There are two words that will open the door of understanding to this passage.  The first word is תזכירו – “tazkiru” which means “to mention.”  The root word is זכר – “zakar,” which means to “store in memory,” “to remember.”  The form of the word here is the hiphel stem giving us the meaning to “mention.”  This refers not just merely to speaking a name, but speaking a name with reverence.  How do we know this?  It is through the investigation of this next word that completes our understanding of this passage.  It is the Hebrew word ישמע – “yishama” which means “to be heard.”  However, since the root word here is שמע – “shema” which means “to hear with the intent to obey” the speaking of these names is for the intent to obey the deity spoken.  In other words YHWH is commanding us that these names are not to be spoken reverently, for when one speaks the names reverently, he has the intent to obey that which he serves and worships. 

The plain and simple meaning of this Torah command then is simply to avoid speaking the names of other gods in a worshipful manner with the intent to obey that god which is referenced.

So, the question becomes: when a person speaks, for instance, of a flower, is that person worshipping the Greek deity Flora?  In most cases, he probably is not.  The same principle can and should be applied to all the English words which have their roots in the name of some pagan deity.  But this is actually a matter of the heart and of the relationship between YHWH and each person.  However, let us be careful not to judge our brothers and sisters and thus treat them harshly if they have a different understanding from us in this matter.

Lest we be misunderstood and misquoted, let us clarify one point in this matter.  We are not suggesting in any way that it is acceptable in the eyes of YHWH our Elohim that one can use names and titles to refer to Him that He never used.  It is not acceptable to substitute other names and titles for YHWH which He has not used.  This is wrong and it is sin.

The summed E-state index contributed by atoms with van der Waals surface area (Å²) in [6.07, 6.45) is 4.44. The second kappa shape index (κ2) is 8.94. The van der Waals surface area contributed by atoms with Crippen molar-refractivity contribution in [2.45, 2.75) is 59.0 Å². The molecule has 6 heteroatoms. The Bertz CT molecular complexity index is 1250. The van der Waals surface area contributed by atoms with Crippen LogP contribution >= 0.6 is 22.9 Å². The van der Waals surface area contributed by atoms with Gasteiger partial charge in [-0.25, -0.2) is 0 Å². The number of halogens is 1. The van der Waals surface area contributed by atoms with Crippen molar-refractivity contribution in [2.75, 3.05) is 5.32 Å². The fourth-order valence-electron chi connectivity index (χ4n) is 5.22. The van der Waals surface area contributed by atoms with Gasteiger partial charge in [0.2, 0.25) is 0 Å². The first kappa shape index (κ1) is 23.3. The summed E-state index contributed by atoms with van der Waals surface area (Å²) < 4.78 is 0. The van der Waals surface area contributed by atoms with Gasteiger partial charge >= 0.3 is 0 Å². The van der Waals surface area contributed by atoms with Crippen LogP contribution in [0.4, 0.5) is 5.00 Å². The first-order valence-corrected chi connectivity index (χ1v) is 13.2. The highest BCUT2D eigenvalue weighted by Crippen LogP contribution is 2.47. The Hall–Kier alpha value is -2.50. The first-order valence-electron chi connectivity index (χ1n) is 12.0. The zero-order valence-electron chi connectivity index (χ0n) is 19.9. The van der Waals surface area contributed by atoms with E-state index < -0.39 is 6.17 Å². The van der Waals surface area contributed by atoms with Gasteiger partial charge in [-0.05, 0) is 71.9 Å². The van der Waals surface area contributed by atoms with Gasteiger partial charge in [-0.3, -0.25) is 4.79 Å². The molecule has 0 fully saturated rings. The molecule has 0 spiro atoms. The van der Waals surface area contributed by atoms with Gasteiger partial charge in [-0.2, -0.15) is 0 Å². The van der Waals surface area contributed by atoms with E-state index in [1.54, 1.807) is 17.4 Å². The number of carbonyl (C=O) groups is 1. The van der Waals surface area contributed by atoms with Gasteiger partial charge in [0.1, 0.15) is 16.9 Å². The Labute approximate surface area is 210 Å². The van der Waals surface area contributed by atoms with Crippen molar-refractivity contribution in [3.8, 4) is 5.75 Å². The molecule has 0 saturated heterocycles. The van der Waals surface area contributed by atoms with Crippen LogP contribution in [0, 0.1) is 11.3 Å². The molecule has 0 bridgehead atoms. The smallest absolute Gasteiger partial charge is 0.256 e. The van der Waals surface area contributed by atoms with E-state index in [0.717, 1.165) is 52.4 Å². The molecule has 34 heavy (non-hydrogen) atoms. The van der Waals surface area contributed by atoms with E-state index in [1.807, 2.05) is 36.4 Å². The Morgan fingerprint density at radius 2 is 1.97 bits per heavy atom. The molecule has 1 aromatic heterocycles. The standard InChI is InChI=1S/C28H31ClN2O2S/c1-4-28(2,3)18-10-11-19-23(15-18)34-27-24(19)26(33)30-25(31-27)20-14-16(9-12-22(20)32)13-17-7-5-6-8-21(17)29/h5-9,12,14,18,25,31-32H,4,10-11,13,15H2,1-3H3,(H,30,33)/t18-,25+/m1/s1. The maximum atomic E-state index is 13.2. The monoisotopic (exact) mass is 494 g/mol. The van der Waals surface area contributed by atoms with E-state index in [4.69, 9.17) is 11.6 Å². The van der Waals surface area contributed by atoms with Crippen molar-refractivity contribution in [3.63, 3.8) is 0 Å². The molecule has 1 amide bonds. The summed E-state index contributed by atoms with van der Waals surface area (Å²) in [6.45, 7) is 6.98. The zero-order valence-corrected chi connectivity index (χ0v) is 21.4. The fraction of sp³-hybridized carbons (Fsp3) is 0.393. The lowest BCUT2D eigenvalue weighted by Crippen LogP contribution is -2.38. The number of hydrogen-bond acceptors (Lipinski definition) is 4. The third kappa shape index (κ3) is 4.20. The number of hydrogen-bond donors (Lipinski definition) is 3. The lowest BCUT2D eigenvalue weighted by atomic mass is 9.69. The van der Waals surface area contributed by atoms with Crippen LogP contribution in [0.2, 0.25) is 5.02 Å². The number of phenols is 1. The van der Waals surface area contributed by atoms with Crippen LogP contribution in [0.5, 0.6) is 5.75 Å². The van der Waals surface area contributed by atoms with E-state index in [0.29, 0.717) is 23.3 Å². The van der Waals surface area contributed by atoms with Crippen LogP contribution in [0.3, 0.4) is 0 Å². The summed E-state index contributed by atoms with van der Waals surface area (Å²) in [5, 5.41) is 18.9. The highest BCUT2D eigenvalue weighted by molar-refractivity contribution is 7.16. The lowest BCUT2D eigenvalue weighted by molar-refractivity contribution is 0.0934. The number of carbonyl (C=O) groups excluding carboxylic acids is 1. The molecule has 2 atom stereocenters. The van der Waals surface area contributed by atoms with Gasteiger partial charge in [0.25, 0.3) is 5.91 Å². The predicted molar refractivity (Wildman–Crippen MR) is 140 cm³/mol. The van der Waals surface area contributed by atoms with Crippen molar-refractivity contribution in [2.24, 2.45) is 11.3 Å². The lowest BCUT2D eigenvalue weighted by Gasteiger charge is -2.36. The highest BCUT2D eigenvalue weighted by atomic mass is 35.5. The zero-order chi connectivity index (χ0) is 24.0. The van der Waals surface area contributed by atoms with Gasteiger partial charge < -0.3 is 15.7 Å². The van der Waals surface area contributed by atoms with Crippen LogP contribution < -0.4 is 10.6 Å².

For example, let us address a special case.  In Hebrew there is no distinction and there is not a separate word for YHWH as our Elohim and a pagan god (elohim); they both are the exact same word, with the same spelling and the same vowel points.  It is the practice of this author to only use Elohim to refer to YHWH, for the title “god” actually comes from the name of a Teutonic deity.  So we should no more call Him “god” than we should call a golden calf “YHWH.”  Do you see the parallel?

Furthermore, instead of using the Hebrew word “elohim” to refer to pagan deities, since the English word “god” is of pagan origin anyway, we use that to refer to pagan deities.  It just makes since.  Now the usage of this name does not mean in any way that I or those reading it have any intention of obeying or worshipping or serving in any way any pagan “god.”  But in order to make a strong distinction between the two, we do this for the sake of clarity.